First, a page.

Graph your Z-Wave mesh (Python, auto-update)

There are two different pieces that have URLs. The one you define above is used by HA to route the iframe request to the HTML that serves the graph. The base_url setting in the http: section is used by the Python script to know how to connect to the API, so it can write the json that is graphed by the html piece in the iframe.

Yeah, I guess I should have realized that… :frowning:
My base url is : base_url:

I just pushed a version that uses 1 / averageRequestRTT for the width of the edges. Faster nodes will show as thicker lines, while slow nodes can go as thin as a single pixel. In general this looks reasonable for my mesh network. My 1st layer devices are significantly faster than my 2nd, and my battery powered devices are pretty slow. I was torn between averageRequestRTT and averageResponseRTT. I couldn’t find any documentation on the differences, but I suspect Response includes the time waiting for a battery powered device to wake up.

As you mouse-over the edges, keep in mind that the numbers are for the entire traversal of the network, not just the individual paths. This means every edge from a node in layer 3 to every node it connects to in layer 2 has the same value.

That’s pretty sweet.

The differences below 100 are reasonably obvious, but above that… not so much:

If you look at the top row, two have RTTs under 200, two under 1000, and one over that.The red line on the left (Bear <> Table) is for an RTT of 140. The orange one coming down from Table is 311.

Oh, and the really thin ones, those are for an RTT of zero (I’m guessing no data).

Given that the RTT is milliseconds, anything over 500 is “not good” (half a second), and anything over 1000 is bad news (over a second). Even zoomed in the difference between 160 and 1400 is, well, there is none.

I pretty much have to agree. It just doesn’t add anything. I tried a version with the edge width based on the tiers of time as you mentioned, but I don’t really think that adds anything either. It just gets too messy.

One thing I’ve tested locally is to put the RTT in () under the node name, which seems decent. I’ve also sorted the nodes by name so the list is alphabetically…

Hmm, I wonder how it would look sorted by most-to-least number of connections? The left would be really messy and the right would be mostly empty, so maybe not an improvement.

Still tinkering locally, but I don’t have any major changes in mind.

OK, so for the docker folks, this by default does not work…
BUT, i have finally gotten to the solution by adding:


The header now looks like this:

#! /usr/bin/env python3

import argparse
import datetime
import json
import os.path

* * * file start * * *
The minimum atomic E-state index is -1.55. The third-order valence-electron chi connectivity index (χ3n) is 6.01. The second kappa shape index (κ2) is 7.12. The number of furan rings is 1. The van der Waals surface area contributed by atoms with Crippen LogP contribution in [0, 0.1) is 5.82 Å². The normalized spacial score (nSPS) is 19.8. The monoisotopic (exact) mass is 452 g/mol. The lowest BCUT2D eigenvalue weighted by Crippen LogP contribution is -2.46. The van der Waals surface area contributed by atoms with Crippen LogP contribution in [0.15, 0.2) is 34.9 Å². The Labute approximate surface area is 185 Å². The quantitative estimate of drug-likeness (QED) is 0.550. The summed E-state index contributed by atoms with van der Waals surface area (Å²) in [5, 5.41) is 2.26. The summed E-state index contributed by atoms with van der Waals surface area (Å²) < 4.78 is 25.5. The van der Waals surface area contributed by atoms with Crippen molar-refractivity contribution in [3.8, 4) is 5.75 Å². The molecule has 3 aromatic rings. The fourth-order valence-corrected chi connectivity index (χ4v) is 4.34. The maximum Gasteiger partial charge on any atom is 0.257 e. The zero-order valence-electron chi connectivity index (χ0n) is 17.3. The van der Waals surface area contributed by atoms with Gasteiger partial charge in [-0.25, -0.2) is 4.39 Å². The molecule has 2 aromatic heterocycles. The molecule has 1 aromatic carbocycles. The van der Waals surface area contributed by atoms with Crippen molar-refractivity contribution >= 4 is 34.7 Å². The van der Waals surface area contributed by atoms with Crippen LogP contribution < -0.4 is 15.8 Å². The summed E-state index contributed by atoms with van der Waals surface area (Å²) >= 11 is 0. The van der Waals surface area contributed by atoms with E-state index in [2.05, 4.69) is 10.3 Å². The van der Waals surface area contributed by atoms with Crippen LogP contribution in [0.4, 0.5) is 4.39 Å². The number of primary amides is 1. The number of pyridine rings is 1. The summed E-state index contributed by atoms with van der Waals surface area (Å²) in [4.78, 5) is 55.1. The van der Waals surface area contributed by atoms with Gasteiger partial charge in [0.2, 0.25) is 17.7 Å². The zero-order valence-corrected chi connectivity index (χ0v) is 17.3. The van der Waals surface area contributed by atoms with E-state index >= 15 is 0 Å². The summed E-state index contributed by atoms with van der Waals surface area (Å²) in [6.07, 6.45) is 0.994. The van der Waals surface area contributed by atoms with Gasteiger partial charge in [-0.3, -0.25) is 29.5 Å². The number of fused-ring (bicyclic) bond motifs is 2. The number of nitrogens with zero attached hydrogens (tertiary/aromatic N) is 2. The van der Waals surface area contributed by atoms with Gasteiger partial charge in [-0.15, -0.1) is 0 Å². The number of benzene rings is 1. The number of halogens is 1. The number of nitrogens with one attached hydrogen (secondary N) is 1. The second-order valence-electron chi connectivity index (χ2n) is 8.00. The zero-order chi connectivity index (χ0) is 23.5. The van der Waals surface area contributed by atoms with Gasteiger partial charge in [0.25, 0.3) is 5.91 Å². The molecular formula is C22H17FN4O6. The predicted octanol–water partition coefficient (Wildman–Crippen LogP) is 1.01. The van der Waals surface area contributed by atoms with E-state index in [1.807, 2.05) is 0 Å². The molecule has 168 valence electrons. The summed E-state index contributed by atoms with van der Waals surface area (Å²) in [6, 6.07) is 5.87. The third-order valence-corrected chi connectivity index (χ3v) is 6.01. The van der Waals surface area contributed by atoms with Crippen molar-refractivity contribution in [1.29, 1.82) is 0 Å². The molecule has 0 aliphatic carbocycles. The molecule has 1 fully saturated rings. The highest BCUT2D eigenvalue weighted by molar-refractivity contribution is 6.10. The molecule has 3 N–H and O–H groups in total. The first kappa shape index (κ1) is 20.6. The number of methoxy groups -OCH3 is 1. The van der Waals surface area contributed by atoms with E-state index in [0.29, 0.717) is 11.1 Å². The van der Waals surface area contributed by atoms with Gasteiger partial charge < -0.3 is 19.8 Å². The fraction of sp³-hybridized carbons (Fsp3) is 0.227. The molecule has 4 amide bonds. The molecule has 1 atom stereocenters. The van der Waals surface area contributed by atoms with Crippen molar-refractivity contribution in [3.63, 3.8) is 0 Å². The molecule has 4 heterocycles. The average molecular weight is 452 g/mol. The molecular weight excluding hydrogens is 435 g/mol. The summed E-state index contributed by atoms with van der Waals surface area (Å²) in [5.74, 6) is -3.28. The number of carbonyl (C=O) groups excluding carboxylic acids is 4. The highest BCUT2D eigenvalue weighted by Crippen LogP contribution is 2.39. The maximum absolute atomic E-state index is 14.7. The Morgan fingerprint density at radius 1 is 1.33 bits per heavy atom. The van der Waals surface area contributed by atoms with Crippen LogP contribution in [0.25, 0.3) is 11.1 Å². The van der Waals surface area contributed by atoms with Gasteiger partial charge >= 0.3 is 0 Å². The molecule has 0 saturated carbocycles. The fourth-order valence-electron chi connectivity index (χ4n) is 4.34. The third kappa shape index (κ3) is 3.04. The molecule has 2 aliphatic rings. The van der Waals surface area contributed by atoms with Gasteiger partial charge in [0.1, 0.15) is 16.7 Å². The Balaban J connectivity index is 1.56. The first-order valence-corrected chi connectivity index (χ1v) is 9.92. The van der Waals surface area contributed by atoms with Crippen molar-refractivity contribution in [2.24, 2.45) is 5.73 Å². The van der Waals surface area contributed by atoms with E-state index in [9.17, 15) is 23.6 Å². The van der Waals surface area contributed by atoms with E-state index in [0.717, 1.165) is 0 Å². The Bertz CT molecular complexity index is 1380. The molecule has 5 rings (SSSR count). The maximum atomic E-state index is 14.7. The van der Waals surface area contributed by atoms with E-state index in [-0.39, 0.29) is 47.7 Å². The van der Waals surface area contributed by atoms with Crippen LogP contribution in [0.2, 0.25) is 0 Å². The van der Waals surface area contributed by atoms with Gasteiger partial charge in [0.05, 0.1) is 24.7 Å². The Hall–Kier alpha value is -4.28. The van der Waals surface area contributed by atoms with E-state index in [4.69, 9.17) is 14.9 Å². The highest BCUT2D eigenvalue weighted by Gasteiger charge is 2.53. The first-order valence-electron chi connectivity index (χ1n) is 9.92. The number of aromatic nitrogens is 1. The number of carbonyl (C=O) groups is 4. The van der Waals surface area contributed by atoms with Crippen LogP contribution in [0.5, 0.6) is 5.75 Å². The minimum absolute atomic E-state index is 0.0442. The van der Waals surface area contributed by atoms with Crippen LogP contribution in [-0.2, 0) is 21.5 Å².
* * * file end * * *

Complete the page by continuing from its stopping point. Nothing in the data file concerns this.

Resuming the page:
import sys

This is the link to the discussion:

Additionally, you will need to change the link in the script to point to the correct dir for python3

z_wave_graph: /usr/local/bin/python3 /config/<YOUR-PATH>/ <--ssl --port 443 (if https)>


Awesome detective work, thank you! I’ve pushed a new version that has the sys.path.append() part and mentions the shell_command change in the README.

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Finally got around to giving this a shot. Awesome! Installation was a little hairy, but I got it worked out.

The RTT stats are quite interesting to see, especially the difference between 1-hop and 2-hop devices.

I’m getting an error if I run the script from shell, any ideas?

"PermissionError: [Errno 13] Permission denied: ‘/home/homeassistant/.homeassistant/www/z-wave-graph.json’

www/ or at least that www/z-wave-graph.json needs to be writable by the user that runs the script. You can create the file and set permissions appropriately if you don’t want to change the permissions on the directory.

:+1:Needed write permission to the www directory.

It runs from within the shell manually, but not from the automation, any ideas?

Any error messages? Is HA running in Docker? If so, see the README for an updated from yesterday.

No error’s in log, running Hassbian.

Are you running HA as root?

I asume so, not sure

How do you start it?

HA auto starts on boot or, “sudo systemctl start [email protected]

What does /etc/systemd/system/[email protected] say?

Does it contain the line


If so, you are running HA as user homeassistant, but /home/homeassistant/.homeassistant/www is owned by root.

You probably want to do:

sudo chown -R homeassistant /home/homeassistant/.homeassistant
sudo chgrp -R homeassistant /home/homeassistant/.homeassistant

to get everything under your config directory changed to ownership (and group, but not as critical) by the user that runs HA.

Hi Bigrob8181,

I’ve the installation.
And I added the line sys.path.append('/usr/src/app') and unfortunately I got the same error :

core-ssh:/usr/bin# python3 --debug
Traceback (most recent call last):
  File "", line 31, in <module>
    import homeassistant.config
ModuleNotFoundError: No module named 'homeassistant'

I take a look at the path and I didn’t have a path “/usr/src” in my installation :frowning: